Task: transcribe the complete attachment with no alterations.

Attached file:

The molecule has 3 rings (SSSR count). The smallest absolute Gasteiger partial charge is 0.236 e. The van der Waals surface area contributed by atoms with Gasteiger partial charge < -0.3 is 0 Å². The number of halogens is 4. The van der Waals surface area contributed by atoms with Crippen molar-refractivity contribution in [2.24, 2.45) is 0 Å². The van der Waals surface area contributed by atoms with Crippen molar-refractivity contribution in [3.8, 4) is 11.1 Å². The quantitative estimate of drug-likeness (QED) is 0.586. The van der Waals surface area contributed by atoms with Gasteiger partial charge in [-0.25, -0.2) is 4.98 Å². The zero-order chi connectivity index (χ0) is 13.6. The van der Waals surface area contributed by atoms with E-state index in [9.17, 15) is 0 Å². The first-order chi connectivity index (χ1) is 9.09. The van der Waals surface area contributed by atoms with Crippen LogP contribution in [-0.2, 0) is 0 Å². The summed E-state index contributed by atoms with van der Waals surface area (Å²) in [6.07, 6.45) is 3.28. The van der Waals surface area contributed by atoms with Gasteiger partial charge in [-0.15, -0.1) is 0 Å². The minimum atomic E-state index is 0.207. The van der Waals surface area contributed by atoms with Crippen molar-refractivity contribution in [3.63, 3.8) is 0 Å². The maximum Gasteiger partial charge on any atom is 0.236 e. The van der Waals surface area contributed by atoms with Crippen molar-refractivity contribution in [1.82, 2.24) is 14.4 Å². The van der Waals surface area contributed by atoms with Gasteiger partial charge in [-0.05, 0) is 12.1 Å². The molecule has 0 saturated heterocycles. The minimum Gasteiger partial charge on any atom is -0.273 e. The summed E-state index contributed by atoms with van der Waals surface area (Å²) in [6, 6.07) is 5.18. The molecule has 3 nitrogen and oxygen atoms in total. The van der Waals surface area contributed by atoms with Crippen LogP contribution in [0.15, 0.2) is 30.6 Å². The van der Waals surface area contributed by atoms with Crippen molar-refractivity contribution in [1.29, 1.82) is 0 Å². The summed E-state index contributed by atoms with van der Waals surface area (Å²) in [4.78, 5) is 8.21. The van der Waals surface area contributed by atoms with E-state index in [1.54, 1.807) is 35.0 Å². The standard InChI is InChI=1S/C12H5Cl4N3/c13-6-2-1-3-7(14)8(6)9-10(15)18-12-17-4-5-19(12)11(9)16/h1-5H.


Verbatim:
The molecule has 3 rings (SSSR count). The smallest absolute Gasteiger partial charge is 0.236 e. The van der Waals surface area contributed by atoms with Gasteiger partial charge < -0.3 is 0 Å². The number of halogens is 4. The van der Waals surface area contributed by atoms with Crippen molar-refractivity contribution in [2.24, 2.45) is 0 Å². The van der Waals surface area contributed by atoms with Crippen molar-refractivity contribution in [3.8, 4) is 11.1 Å². The quantitative estimate of drug-likeness (QED) is 0.586. The van der Waals surface area contributed by atoms with Gasteiger partial charge in [-0.25, -0.2) is 4.98 Å². The zero-order chi connectivity index (χ0) is 13.6. The van der Waals surface area contributed by atoms with E-state index in [9.17, 15) is 0 Å². The first-order chi connectivity index (χ1) is 9.09. The van der Waals surface area contributed by atoms with Crippen LogP contribution in [-0.2, 0) is 0 Å². The summed E-state index contributed by atoms with van der Waals surface area (Å²) in [6.07, 6.45) is 3.28. The van der Waals surface area contributed by atoms with Gasteiger partial charge in [-0.15, -0.1) is 0 Å². The minimum atomic E-state index is 0.207. The van der Waals surface area contributed by atoms with Crippen molar-refractivity contribution in [3.63, 3.8) is 0 Å². The maximum Gasteiger partial charge on any atom is 0.236 e. The van der Waals surface area contributed by atoms with Crippen molar-refractivity contribution in [1.82, 2.24) is 14.4 Å². The van der Waals surface area contributed by atoms with Gasteiger partial charge in [-0.05, 0) is 12.1 Å². The molecule has 0 saturated heterocycles. The minimum Gasteiger partial charge on any atom is -0.273 e. The summed E-state index contributed by atoms with van der Waals surface area (Å²) in [6, 6.07) is 5.18. The molecule has 3 nitrogen and oxygen atoms in total. The van der Waals surface area contributed by atoms with Crippen LogP contribution in [0.15, 0.2) is 30.6 Å². The van der Waals surface area contributed by atoms with Crippen molar-refractivity contribution in [1.29, 1.82) is 0 Å². The summed E-state index contributed by atoms with van der Waals surface area (Å²) in [4.78, 5) is 8.21. The van der Waals surface area contributed by atoms with E-state index in [1.54, 1.807) is 35.0 Å². The standard InChI is InChI=1S/C12H5Cl4N3/c13-6-2-1-3-7(14)8(6)9-10(15)18-12-17-4-5-19(12)11(9)16/h1-5H.